A data-centric approach to understanding the pricing of financial options
CISM, London Guildhall University, 100 Minories, London EC3N 1JY, UK
2 BITD, Rutherford Appleton Laboratory, Chilton, DIDCOT, Oxon. OX11 0QX, UK
Corresponding author: a M.Dixon@lgu.ac.uk
Published online: 15 May 2002
We investigate what can be learned from a purely phenomenological study of options prices without modelling assumptions. We fitted neural net (NN) models to LIFFE “ESX” European style FTSE 100 index options using daily data from 1992 to 1997. These non-parametric models reproduce the Black-Scholes (BS) analytic model in terms of fit and performance measures using just the usual five inputs (S, X, t, r, IV). We found that adding transaction costs (bid-ask spread) to these standard five parameters gives a comparable fit and performance. Tests show that the bid-ask spread can be a statistically significant explanatory variable for option prices. The difference in option prices between the models with transaction costs and those without ranges from about -3.0 to +1.5 index points, varying with maturity date. However, the difference depends on the moneyness (S/X), being greatest in-the-money. This suggests that use of a five-factor model can result in a pricing difference of up to £10 to £30 per call option contract compared with modelling under transaction costs. We found that the influence of transaction costs varied between different yearly subsets of the data. Open interest is also a significant explanatory variable, but volume is not.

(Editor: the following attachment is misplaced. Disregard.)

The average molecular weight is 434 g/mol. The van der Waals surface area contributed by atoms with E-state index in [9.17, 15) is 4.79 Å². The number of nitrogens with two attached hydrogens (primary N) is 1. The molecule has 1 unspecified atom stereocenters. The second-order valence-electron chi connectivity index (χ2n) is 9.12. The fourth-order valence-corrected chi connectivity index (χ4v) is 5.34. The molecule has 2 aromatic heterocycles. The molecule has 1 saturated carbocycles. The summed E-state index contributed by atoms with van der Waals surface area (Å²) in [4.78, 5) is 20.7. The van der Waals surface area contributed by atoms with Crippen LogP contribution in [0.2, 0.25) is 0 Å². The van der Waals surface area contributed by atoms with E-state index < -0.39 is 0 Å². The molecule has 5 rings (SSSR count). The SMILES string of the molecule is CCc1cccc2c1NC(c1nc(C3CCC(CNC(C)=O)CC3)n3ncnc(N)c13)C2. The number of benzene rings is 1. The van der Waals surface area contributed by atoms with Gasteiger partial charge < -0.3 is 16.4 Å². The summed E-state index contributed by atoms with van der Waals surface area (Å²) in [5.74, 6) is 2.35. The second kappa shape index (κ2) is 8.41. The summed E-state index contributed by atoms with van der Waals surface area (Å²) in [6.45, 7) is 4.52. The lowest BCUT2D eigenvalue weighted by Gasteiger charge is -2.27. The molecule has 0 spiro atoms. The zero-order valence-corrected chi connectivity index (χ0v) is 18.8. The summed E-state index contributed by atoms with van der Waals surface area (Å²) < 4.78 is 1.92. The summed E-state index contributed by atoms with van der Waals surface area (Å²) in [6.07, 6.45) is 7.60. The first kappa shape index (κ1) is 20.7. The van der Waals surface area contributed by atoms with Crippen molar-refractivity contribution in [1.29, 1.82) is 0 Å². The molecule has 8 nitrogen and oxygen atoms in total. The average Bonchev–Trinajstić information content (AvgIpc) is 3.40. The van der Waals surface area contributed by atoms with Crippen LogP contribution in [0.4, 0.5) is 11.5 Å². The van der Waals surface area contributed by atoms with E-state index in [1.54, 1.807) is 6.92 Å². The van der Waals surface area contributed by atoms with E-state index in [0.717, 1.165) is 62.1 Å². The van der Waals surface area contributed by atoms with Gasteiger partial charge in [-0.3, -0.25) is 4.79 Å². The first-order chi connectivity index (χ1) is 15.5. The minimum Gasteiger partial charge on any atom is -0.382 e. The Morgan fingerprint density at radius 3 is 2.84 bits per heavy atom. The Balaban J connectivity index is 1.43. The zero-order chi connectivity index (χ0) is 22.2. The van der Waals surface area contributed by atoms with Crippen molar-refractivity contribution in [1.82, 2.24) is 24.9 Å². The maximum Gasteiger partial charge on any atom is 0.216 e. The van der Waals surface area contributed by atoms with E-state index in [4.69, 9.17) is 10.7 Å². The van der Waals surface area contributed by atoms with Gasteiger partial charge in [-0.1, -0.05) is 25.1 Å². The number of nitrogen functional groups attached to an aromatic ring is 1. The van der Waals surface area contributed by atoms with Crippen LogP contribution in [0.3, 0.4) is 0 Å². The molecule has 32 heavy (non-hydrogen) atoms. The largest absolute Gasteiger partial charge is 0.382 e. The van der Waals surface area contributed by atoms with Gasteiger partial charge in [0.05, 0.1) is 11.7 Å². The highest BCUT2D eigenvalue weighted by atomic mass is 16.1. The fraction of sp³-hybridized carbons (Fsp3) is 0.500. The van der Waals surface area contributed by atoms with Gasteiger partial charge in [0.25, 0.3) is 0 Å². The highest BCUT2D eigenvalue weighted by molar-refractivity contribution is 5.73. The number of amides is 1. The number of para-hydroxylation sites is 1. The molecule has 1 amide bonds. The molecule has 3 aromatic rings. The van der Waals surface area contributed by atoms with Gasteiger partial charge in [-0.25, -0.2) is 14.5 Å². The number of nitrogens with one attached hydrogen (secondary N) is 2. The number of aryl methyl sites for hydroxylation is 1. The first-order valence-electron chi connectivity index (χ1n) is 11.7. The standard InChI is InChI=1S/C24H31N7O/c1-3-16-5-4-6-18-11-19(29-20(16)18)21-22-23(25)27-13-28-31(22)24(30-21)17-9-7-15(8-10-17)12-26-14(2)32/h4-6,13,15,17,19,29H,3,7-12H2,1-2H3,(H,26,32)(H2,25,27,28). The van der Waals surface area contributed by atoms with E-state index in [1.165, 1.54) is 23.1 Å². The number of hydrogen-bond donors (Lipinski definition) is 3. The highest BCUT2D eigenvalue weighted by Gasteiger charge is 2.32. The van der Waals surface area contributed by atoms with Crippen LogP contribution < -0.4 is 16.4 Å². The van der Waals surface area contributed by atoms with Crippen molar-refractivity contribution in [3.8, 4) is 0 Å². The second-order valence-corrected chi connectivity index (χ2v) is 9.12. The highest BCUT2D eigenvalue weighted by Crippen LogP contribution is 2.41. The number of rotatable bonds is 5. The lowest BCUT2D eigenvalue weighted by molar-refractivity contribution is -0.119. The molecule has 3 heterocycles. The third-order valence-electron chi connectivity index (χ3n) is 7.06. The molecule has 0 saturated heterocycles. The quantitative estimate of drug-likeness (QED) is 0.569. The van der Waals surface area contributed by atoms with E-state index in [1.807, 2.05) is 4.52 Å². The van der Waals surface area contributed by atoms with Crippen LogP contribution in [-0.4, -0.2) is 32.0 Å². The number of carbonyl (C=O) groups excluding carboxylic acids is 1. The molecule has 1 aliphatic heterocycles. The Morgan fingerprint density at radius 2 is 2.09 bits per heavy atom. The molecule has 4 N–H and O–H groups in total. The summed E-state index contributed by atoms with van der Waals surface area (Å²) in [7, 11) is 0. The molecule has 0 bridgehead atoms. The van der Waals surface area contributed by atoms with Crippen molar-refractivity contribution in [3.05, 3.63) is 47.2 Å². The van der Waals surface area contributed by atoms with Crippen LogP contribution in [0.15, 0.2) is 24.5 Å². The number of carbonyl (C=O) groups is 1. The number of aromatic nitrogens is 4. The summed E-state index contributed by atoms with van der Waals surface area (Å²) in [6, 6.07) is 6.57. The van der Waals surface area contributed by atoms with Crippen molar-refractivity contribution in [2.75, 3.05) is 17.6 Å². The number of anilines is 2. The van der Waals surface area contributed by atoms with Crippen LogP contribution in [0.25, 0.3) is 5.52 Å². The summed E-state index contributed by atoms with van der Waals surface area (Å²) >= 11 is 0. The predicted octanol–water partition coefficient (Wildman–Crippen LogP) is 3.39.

PACS: 89.65.Gh – Economics, business, and financial markets / 07.05.Mh – Neural networks, fuzzy logic, artificial intelligence
© EDP Sciences, Società Italiana di Fisica, Springer-Verlag, 2002